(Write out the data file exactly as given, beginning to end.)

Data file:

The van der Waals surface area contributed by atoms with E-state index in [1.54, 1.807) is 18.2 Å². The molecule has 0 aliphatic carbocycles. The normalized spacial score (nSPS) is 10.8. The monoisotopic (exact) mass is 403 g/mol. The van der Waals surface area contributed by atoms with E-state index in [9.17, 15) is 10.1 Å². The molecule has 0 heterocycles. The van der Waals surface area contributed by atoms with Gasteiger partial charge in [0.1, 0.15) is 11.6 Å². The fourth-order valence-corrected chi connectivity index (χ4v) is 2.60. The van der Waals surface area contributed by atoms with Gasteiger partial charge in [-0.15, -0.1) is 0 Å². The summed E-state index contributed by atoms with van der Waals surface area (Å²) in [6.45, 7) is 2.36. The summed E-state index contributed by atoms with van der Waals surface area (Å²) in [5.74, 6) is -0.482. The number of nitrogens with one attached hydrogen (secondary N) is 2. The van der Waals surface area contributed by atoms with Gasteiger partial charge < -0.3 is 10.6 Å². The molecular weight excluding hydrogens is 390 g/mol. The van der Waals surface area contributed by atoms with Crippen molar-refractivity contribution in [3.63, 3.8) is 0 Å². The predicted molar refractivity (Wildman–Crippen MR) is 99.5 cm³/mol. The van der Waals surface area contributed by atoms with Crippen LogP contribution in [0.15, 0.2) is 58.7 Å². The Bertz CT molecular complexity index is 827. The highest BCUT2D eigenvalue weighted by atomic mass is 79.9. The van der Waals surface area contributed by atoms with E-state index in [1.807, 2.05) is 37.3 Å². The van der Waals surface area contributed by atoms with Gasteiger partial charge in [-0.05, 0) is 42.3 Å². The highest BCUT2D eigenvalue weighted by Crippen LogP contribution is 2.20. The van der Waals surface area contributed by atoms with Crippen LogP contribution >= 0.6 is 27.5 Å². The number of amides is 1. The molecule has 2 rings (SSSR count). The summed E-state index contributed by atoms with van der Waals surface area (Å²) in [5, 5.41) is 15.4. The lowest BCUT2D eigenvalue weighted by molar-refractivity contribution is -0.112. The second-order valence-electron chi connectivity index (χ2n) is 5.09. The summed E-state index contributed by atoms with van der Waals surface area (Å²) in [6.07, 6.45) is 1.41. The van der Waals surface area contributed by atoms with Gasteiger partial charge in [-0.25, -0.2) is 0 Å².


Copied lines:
The van der Waals surface area contributed by atoms with E-state index in [1.54, 1.807) is 18.2 Å². The molecule has 0 aliphatic carbocycles. The normalized spacial score (nSPS) is 10.8. The monoisotopic (exact) mass is 403 g/mol. The van der Waals surface area contributed by atoms with E-state index in [9.17, 15) is 10.1 Å². The molecule has 0 heterocycles. The van der Waals surface area contributed by atoms with Gasteiger partial charge in [0.1, 0.15) is 11.6 Å². The fourth-order valence-corrected chi connectivity index (χ4v) is 2.60. The van der Waals surface area contributed by atoms with Gasteiger partial charge in [-0.15, -0.1) is 0 Å². The summed E-state index contributed by atoms with van der Waals surface area (Å²) in [6.45, 7) is 2.36. The summed E-state index contributed by atoms with van der Waals surface area (Å²) in [5.74, 6) is -0.482. The number of nitrogens with one attached hydrogen (secondary N) is 2. The van der Waals surface area contributed by atoms with Gasteiger partial charge < -0.3 is 10.6 Å². The molecular weight excluding hydrogens is 390 g/mol. The van der Waals surface area contributed by atoms with Crippen molar-refractivity contribution in [3.63, 3.8) is 0 Å². The predicted molar refractivity (Wildman–Crippen MR) is 99.5 cm³/mol. The van der Waals surface area contributed by atoms with Crippen LogP contribution in [0.15, 0.2) is 58.7 Å². The Bertz CT molecular complexity index is 827. The highest BCUT2D eigenvalue weighted by atomic mass is 79.9. The van der Waals surface area contributed by atoms with E-state index in [1.807, 2.05) is 37.3 Å². The van der Waals surface area contributed by atoms with Gasteiger partial charge in [-0.05, 0) is 42.3 Å². The highest BCUT2D eigenvalue weighted by Crippen LogP contribution is 2.20. The van der Waals surface area contributed by atoms with Crippen LogP contribution >= 0.6 is 27.5 Å². The number of amides is 1. The molecule has 2 rings (SSSR count). The summed E-state index contributed by atoms with van der Waals surface area (Å²) in [5, 5.41) is 15.4. The lowest BCUT2D eigenvalue weighted by molar-refractivity contribution is -0.112. The second-order valence-electron chi connectivity index (χ2n) is 5.09. The summed E-state index contributed by atoms with van der Waals surface area (Å²) in [6.07, 6.45) is 1.41. The van der Waals surface area contributed by atoms with Gasteiger partial charge in [-0.25, -0.2) is 0 Å².